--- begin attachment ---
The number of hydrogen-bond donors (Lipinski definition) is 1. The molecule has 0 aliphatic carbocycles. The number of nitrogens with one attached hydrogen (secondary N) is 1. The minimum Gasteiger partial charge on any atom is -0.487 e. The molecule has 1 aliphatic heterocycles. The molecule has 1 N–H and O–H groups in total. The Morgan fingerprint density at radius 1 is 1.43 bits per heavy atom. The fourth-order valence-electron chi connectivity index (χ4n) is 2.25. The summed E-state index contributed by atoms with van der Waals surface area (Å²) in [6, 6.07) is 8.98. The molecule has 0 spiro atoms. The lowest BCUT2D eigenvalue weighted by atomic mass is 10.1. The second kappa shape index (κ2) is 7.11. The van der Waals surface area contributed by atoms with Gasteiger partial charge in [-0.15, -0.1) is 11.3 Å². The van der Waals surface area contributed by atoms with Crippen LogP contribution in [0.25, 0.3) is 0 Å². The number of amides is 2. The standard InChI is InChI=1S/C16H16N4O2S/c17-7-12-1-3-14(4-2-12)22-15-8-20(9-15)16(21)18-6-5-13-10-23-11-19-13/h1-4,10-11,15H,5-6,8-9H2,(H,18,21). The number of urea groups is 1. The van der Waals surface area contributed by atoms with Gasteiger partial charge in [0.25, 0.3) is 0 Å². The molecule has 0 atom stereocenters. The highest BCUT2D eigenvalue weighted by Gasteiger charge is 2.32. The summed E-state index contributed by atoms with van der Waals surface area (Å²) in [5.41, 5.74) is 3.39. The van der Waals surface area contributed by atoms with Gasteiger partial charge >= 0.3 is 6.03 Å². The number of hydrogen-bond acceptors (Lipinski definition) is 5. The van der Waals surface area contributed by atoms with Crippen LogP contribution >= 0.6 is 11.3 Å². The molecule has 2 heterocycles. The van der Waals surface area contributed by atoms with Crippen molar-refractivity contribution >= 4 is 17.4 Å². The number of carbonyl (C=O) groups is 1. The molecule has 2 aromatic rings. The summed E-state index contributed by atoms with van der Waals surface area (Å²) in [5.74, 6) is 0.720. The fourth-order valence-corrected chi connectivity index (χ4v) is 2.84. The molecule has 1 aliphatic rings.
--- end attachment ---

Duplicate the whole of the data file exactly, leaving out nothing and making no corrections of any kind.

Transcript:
The number of hydrogen-bond donors (Lipinski definition) is 1. The molecule has 0 aliphatic carbocycles. The number of nitrogens with one attached hydrogen (secondary N) is 1. The minimum Gasteiger partial charge on any atom is -0.487 e. The molecule has 1 aliphatic heterocycles. The molecule has 1 N–H and O–H groups in total. The Morgan fingerprint density at radius 1 is 1.43 bits per heavy atom. The fourth-order valence-electron chi connectivity index (χ4n) is 2.25. The summed E-state index contributed by atoms with van der Waals surface area (Å²) in [6, 6.07) is 8.98. The molecule has 0 spiro atoms. The lowest BCUT2D eigenvalue weighted by atomic mass is 10.1. The second kappa shape index (κ2) is 7.11. The van der Waals surface area contributed by atoms with Gasteiger partial charge in [-0.15, -0.1) is 11.3 Å². The van der Waals surface area contributed by atoms with Crippen LogP contribution in [0.25, 0.3) is 0 Å². The number of amides is 2. The standard InChI is InChI=1S/C16H16N4O2S/c17-7-12-1-3-14(4-2-12)22-15-8-20(9-15)16(21)18-6-5-13-10-23-11-19-13/h1-4,10-11,15H,5-6,8-9H2,(H,18,21). The number of urea groups is 1. The van der Waals surface area contributed by atoms with Gasteiger partial charge in [0.25, 0.3) is 0 Å². The molecule has 0 atom stereocenters. The highest BCUT2D eigenvalue weighted by Gasteiger charge is 2.32. The summed E-state index contributed by atoms with van der Waals surface area (Å²) in [5.41, 5.74) is 3.39. The van der Waals surface area contributed by atoms with Gasteiger partial charge >= 0.3 is 6.03 Å². The number of hydrogen-bond acceptors (Lipinski definition) is 5. The van der Waals surface area contributed by atoms with Crippen LogP contribution >= 0.6 is 11.3 Å². The molecule has 2 heterocycles. The van der Waals surface area contributed by atoms with Crippen molar-refractivity contribution >= 4 is 17.4 Å². The number of carbonyl (C=O) groups is 1. The molecule has 2 aromatic rings. The summed E-state index contributed by atoms with van der Waals surface area (Å²) in [5.74, 6) is 0.720. The fourth-order valence-corrected chi connectivity index (χ4v) is 2.84. The molecule has 1 aliphatic rings.